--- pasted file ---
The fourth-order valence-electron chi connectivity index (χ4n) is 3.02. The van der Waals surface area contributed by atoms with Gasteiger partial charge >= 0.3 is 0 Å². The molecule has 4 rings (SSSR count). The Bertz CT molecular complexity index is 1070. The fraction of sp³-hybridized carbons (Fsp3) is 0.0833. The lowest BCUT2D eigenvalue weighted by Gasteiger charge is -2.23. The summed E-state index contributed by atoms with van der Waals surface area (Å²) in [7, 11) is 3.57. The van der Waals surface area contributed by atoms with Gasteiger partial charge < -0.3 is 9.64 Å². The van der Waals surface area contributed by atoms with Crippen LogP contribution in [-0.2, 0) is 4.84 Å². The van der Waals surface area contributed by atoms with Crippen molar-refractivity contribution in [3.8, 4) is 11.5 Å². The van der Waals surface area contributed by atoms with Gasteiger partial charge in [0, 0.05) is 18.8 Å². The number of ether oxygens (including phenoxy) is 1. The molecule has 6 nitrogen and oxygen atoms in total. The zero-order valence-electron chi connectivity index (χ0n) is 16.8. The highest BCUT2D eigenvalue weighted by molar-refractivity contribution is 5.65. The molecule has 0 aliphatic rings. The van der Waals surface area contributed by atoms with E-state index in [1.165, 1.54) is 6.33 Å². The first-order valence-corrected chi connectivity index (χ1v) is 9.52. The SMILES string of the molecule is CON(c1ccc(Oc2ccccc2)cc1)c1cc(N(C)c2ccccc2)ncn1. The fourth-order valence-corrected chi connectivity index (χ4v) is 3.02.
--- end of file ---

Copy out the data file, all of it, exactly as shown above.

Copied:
The fourth-order valence-electron chi connectivity index (χ4n) is 3.02. The van der Waals surface area contributed by atoms with Gasteiger partial charge >= 0.3 is 0 Å². The molecule has 4 rings (SSSR count). The Bertz CT molecular complexity index is 1070. The fraction of sp³-hybridized carbons (Fsp3) is 0.0833. The lowest BCUT2D eigenvalue weighted by Gasteiger charge is -2.23. The summed E-state index contributed by atoms with van der Waals surface area (Å²) in [7, 11) is 3.57. The van der Waals surface area contributed by atoms with Gasteiger partial charge < -0.3 is 9.64 Å². The van der Waals surface area contributed by atoms with Crippen LogP contribution in [-0.2, 0) is 4.84 Å². The van der Waals surface area contributed by atoms with Crippen molar-refractivity contribution in [3.8, 4) is 11.5 Å². The van der Waals surface area contributed by atoms with Gasteiger partial charge in [0, 0.05) is 18.8 Å². The number of ether oxygens (including phenoxy) is 1. The molecule has 6 nitrogen and oxygen atoms in total. The zero-order valence-electron chi connectivity index (χ0n) is 16.8. The highest BCUT2D eigenvalue weighted by molar-refractivity contribution is 5.65. The molecule has 0 aliphatic rings. The van der Waals surface area contributed by atoms with E-state index in [1.165, 1.54) is 6.33 Å². The first-order valence-corrected chi connectivity index (χ1v) is 9.52. The SMILES string of the molecule is CON(c1ccc(Oc2ccccc2)cc1)c1cc(N(C)c2ccccc2)ncn1. The fourth-order valence-corrected chi connectivity index (χ4v) is 3.02.